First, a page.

Connote and Denote

Commonly Confused Words

Mark Gottdiener, The Theming of America (1997).

The verb connote means to suggest, imply, or signify indirectly.

The verb denote means to indicate, serve as a sign of (something), or signify directly.

Examples:

  • "The word train, which denotes transportation, also connotes old-fashioned travel, perhaps the nineteenth century by association, maybe a sort of romanticism of traveling, even mystery, exoticism, and intrigue, as in the Orient Express; or in another vein, slowness, noise, pollution, crowds, and the like."
    (Mark Gottdiener, The Theming of America, 1997)
  • "[I]n English and other languages, the high-front vowel 'ee' often seems to connote small, as in 'teeny-weeny.'"
    (Jack Rosenthal, "From Arf to Zap." The New York Times, June 30, 1985)
  • "Contrary to the popular misuse of the term to denote a computer criminal, a hacker is someone who solves a problem in a clever or little-known way."
    (Adam Pash and Gina Trapani, Lifehacker, 2011)
  • "[T]he Lenovo rep used the term 'rip and flip' to denote how the screen can be removed and reconfigured. I’m not sure whether the term will stick, but that’s basically the near future of portable computing: your screen detaches from the keyboard to be used as a tablet for fun or mobility, and then docks back into the keyboard when you need to do some work."
    (Doug Aamoth, "The Phrase ‘Rip and Flip’ Basically Sums Up the Near Future of Portable Computing." Time, January 7, 2013)

Usage Notes:

  • "A word is said to connote something if it suggests or implies secondary meanings/associations/emotions additional to (or other than) its primary or literal meaning. A word is said to denote something if it indicates, signifies or, simply, means it. . . .

    "To use connote for denote is a common looseness; to use denote for connote is plain wrong."
    (B.A. Phythian, A Concise Dictionary of Confusables. John Wiley & Sons, 1990)
  • "Denote is rarely if ever misused. Connote, however, is becoming rarer by the day in its traditional sense, illustrated here: 'In careful usage, "notoriety" carries a connotation of wichedness, evil, or gravely bad conduct.' James J. Kirkpatrick, 'A Little Refresher Course,' Tulsa World, 25 Nov. 1996, at A8. . . .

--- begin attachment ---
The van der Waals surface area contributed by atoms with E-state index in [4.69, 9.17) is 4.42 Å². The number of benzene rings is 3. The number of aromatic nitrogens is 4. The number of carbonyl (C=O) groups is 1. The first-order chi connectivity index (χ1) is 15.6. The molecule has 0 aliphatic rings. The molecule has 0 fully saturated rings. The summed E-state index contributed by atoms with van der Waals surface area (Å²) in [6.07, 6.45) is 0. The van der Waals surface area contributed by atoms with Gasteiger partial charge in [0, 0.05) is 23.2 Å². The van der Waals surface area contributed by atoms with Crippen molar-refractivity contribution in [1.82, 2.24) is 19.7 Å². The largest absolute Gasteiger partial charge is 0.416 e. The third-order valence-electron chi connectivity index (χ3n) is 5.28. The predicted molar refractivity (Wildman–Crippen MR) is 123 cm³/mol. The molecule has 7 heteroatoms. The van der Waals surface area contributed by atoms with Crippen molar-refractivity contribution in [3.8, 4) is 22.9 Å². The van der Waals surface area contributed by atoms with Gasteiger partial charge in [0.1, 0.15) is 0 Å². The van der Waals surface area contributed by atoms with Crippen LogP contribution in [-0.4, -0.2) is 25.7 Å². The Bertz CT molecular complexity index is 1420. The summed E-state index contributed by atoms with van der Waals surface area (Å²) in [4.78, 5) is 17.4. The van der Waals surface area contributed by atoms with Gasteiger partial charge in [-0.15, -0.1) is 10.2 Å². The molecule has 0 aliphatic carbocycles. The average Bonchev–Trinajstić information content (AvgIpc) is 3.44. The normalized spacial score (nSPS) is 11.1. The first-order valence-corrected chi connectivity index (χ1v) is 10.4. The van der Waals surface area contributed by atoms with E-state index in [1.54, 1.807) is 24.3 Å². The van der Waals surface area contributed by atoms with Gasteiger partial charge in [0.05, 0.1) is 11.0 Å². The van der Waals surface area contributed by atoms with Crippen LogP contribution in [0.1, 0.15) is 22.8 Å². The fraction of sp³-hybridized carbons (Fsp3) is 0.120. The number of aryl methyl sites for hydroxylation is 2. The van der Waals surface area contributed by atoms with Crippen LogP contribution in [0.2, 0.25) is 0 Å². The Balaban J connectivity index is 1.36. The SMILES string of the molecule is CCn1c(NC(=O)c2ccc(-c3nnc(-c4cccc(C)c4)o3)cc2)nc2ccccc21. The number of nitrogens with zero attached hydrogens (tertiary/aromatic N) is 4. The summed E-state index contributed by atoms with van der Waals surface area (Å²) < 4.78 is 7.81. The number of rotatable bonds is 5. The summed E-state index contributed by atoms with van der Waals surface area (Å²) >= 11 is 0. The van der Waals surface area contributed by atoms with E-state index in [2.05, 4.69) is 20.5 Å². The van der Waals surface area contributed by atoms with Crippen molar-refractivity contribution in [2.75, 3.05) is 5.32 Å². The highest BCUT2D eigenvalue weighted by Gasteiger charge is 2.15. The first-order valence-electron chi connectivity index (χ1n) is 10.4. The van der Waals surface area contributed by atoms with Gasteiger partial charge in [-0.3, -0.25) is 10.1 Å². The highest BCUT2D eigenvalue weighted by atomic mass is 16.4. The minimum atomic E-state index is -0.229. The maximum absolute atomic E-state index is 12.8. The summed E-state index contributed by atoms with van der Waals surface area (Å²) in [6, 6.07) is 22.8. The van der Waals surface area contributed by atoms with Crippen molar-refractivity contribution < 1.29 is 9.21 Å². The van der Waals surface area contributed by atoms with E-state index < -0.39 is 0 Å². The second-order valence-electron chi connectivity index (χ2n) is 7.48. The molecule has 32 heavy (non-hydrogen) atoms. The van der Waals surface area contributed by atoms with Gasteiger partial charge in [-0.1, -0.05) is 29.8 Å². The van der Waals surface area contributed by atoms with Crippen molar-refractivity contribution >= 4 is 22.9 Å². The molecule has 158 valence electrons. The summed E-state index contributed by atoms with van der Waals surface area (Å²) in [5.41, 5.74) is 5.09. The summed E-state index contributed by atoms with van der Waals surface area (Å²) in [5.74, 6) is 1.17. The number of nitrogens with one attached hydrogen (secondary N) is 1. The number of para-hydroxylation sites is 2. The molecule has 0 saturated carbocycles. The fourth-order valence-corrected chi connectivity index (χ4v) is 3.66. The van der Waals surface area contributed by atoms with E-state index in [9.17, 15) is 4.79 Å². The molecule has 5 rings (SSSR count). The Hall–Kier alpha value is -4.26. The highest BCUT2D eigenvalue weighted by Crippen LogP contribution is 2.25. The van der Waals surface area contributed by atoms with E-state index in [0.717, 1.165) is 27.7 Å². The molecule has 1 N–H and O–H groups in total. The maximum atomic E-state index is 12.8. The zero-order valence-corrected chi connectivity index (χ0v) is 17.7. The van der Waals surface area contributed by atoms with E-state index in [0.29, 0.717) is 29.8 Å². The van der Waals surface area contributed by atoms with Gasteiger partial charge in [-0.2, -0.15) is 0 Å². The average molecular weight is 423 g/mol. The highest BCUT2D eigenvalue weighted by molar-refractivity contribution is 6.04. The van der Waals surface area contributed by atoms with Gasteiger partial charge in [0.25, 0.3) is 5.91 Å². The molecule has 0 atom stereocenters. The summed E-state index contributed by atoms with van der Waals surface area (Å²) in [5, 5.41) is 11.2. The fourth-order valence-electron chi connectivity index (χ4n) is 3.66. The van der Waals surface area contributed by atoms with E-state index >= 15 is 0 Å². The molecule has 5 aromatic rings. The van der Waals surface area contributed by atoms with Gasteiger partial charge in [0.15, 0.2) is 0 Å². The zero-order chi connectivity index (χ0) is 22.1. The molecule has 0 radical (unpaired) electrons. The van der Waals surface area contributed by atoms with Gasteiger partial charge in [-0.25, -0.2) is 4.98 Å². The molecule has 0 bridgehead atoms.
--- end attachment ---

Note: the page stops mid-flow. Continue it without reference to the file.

"And connotate. *Connotate is a needless variant of connote."
    (Bryan A. Garner, Garner's Modern American Usage. Oxford University Press, 2009)
  • "The confusion lies in these signifying senses, for denote describes the relation between the expression and the thing it conventionally names, whereas connote describes the relation between the word and the images or associations it evokes:
    . . . the term 'leisure,' as here used, does not connote indolence or quiescence
    (Thorstein Veblen, The Theory of the Leisure Class)"
    (The American Heritage Guide to Contemporary Usage and Style. Houghton Mifflin, 2005)

Practice Exercises
 

(a) "Odd–even pricing (or psychological pricing) means pricing at odd-numbered prices to _____ a bargain and pricing at even-numbered prices to imply quality."
(C.W. Lamb et al., Marketing, 2009)

(b) "Ladies and gentlemen, a big hand for the letter X. It's the most versatile letter in the alphabet. A singular X can _____ a kiss, the location of buried treasure, or a mistake in a schoolboy essay."
(Charlie Brooker, "Opportunity Knocked." The Guardian, September 10, 2004)

(c) "I don’t doubt that the name [Redskins] was intended to be complimentary rather than mocking--it was surely supposed to _____ skill, bravery and a warrior spirit. But intentions are irrelevant if a large proportion of the group that it’s 'honoring' consider the name a racial slur."
(Pat Meyers, "Style Conversational Week 1037." The Washington Post, September 5, 2013)

Answers

(a) "Odd–even pricing (or psychological pricing) means pricing at odd-numbered prices to connote a bargain and pricing at even-numbered prices to imply quality."
(C.W. Lamb et al., Marketing, 2009)

(b) "Ladies and gentlemen, a big hand for the letter X. It's the most versatile letter in the alphabet. A singular X can denote a kiss, the location of buried treasure, or a mistake in a schoolboy essay."
(Charlie Brooker, "Opportunity Knocked." The Guardian, September 10, 2004)

(c) "I don’t doubt that the name [Redskinswas intended to be complimentary rather than mocking--it was surely supposed to connote skill, bravery and a warrior spirit. But intentions are irrelevant if a large proportion of the group that it’s 'honoring' consider the name a racial slur."
(Pat Meyers, "Style Conversational Week 1037." The Washington Post, September 5, 2013)

Glossary of Usage: Index of Commonly Confused Words

See also:

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Your Citation
Nordquist, Richard. "Connote and Denote." ThoughtCo, Apr. 14, 2017, thoughtco.com/connote-and-denote-1689353. Nordquist, Richard. (2017, April 14). Connote and Denote. Retrieved from https://www.thoughtco.com/connote-and-denote-1689353 Nordquist, Richard. "Connote and Denote." ThoughtCo. https://www.thoughtco.com/connote-and-denote-1689353 (accessed January 24, 2018).